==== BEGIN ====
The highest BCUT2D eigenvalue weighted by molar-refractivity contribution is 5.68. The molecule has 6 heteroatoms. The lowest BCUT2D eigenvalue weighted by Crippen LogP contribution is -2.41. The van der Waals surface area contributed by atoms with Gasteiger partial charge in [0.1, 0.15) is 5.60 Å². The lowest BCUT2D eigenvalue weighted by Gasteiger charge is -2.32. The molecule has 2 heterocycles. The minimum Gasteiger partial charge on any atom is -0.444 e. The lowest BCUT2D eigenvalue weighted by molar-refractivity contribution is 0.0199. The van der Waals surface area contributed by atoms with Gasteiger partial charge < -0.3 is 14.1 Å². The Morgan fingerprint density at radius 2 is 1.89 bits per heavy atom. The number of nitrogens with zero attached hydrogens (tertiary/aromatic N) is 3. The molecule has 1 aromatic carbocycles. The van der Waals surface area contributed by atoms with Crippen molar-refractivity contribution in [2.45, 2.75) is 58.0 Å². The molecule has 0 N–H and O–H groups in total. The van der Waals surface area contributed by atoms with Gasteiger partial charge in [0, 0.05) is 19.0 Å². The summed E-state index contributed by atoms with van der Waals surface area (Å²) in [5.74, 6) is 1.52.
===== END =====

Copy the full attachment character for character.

The highest BCUT2D eigenvalue weighted by molar-refractivity contribution is 5.68. The molecule has 6 heteroatoms. The lowest BCUT2D eigenvalue weighted by Crippen LogP contribution is -2.41. The van der Waals surface area contributed by atoms with Gasteiger partial charge in [0.1, 0.15) is 5.60 Å². The lowest BCUT2D eigenvalue weighted by Gasteiger charge is -2.32. The molecule has 2 heterocycles. The minimum Gasteiger partial charge on any atom is -0.444 e. The lowest BCUT2D eigenvalue weighted by molar-refractivity contribution is 0.0199. The van der Waals surface area contributed by atoms with Gasteiger partial charge < -0.3 is 14.1 Å². The Morgan fingerprint density at radius 2 is 1.89 bits per heavy atom. The number of nitrogens with zero attached hydrogens (tertiary/aromatic N) is 3. The molecule has 1 aromatic carbocycles. The van der Waals surface area contributed by atoms with Crippen molar-refractivity contribution in [2.45, 2.75) is 58.0 Å². The molecule has 0 N–H and O–H groups in total. The van der Waals surface area contributed by atoms with Gasteiger partial charge in [0, 0.05) is 19.0 Å². The summed E-state index contributed by atoms with van der Waals surface area (Å²) in [5.74, 6) is 1.52.